It is a summer day in 1527. The day began like many others in the ramshackle village of Havana… but soon a startled cry came from the coast. Two strange ships were emerging from the morning mist and bearing down fast upon the settlement.
Panic reigned—and with good reason. Havana’s magnificent harbor had been attracting an increasing number of Spanish trade ships… and with them, the attention of Spain’s enemies. Over the previous few years, an increasing number of ships had been ambushed at sea, and residents of the town knew it was only a matter of time before some of the bolder aggressors turned their attention on the town itself.
That day had arrived.
As the sun burned off the morning haze, an unnamed French pirate landed his forces on the outskirts of the undefended town. Citizens made a feeble show of resistance, but were quickly cowed into submission. Standing at the center of the town’s main square, the French captain made a stark demand: pay 700 ducats or he would burn the town to the ground. Out of options, the people quickly complied, and then watched in cold fury as the French ships sail away.
Shortly thereafter, three well-armed Spanish ships sailing from Mexico entered the harbor searching for fresh supplies, and the still-fuming habaneros took this as a sign that their luck had changed. Their luck had indeed changed—for the worse.
At once, the townsfolk demanded that the three ships give chase to the French pirates, intercepting them before they got away. Feeling secure in their greater numbers, the Spanish agreed. They off-loaded their valuable cargoes of gold and silver for safekeeping, and prepared to give chase.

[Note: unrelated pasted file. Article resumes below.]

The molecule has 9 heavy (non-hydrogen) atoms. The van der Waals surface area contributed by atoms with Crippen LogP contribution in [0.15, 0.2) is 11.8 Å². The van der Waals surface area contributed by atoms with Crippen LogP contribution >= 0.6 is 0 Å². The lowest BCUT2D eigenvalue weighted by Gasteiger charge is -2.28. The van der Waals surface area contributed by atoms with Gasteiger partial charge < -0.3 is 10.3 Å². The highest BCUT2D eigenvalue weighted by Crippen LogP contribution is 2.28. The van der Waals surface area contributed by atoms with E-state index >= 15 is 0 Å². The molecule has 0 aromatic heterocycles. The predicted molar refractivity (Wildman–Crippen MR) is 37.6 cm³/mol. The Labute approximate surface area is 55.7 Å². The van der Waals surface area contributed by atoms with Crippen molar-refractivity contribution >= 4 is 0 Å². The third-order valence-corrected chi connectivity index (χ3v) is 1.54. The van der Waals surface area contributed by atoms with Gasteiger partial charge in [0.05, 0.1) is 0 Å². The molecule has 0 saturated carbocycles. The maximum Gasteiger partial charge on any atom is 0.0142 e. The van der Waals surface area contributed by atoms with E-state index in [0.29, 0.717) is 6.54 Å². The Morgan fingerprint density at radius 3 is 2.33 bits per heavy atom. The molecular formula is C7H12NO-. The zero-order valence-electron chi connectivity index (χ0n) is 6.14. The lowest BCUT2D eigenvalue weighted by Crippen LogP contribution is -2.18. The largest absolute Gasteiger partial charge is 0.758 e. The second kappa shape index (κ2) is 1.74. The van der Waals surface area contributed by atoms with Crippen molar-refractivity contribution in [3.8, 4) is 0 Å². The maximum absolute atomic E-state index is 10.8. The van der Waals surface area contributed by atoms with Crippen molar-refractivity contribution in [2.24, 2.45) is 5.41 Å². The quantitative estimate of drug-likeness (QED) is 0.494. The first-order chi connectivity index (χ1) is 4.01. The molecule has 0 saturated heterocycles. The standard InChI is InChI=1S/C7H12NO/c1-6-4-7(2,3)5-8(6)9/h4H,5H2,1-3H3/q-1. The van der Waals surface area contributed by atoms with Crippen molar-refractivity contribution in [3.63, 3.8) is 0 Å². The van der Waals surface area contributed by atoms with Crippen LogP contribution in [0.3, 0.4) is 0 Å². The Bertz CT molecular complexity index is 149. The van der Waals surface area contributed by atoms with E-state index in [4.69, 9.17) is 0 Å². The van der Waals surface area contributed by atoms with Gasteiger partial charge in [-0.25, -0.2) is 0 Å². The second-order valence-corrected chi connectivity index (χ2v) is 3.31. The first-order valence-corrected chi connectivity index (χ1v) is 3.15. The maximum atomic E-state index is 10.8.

The result was a disaster. The overconfident Spaniards were completely outmaneuvered by the French pirates, who after a short series of volleys forced the Spaniards to strike their colors. Once the French learned that the Spaniards’ treasure had been left in Havana, they turned their newly-enlarged fleet around and descended on the town in fury. This time there was no ransom; the pirates engaged in a fortnight’s rampage that left the town completely destroyed.
Ever after, the habaneros obsessed over their town’s defenses.
Havana’s magnificent harbor was both a blessing and a curse. The interior of the bay was large and could easily able to accommodate entire squadrons of the large, ocean-going ships sailing the Atlantic. Even better, it had a narrow entrance, giving it protection not just from the elements, but from hostile forces, too. Best of all, it was perfectly positioned along the major shipping lanes; ships sailing back to Europe needed to pass along through the Straits of Florida and hug Florida’s Atlantic coast to catch the Prevailing Westerlies that would bring them to Europe. With its ample, well-supplied harbor, Havana became a major transit point for ships heading home for Spain laden with the treasures of the New World.
And the amount of treasure these ships held is hard to fathom. Gold, silver, emeralds spices, and dyes from all across its vast empire were being shipped back to Spain in increasing quantities—the estimated value of Spain’s New World trade was $400 million per year in 1550, rising to nearly $1 billion per year by 1575. And nearly all of it was going through a dusty boom-town named Havana.
Unfortunately, the town that sprang up to service these treasure ships had grown haphazardly and lacked any kind of defense. Raiders took notice, and repeatedly menaced the town. In response, the authorities authorized the hasty construction of a fortress to guard the harbor.
Sadly, this new fortress failed the first time it was tested.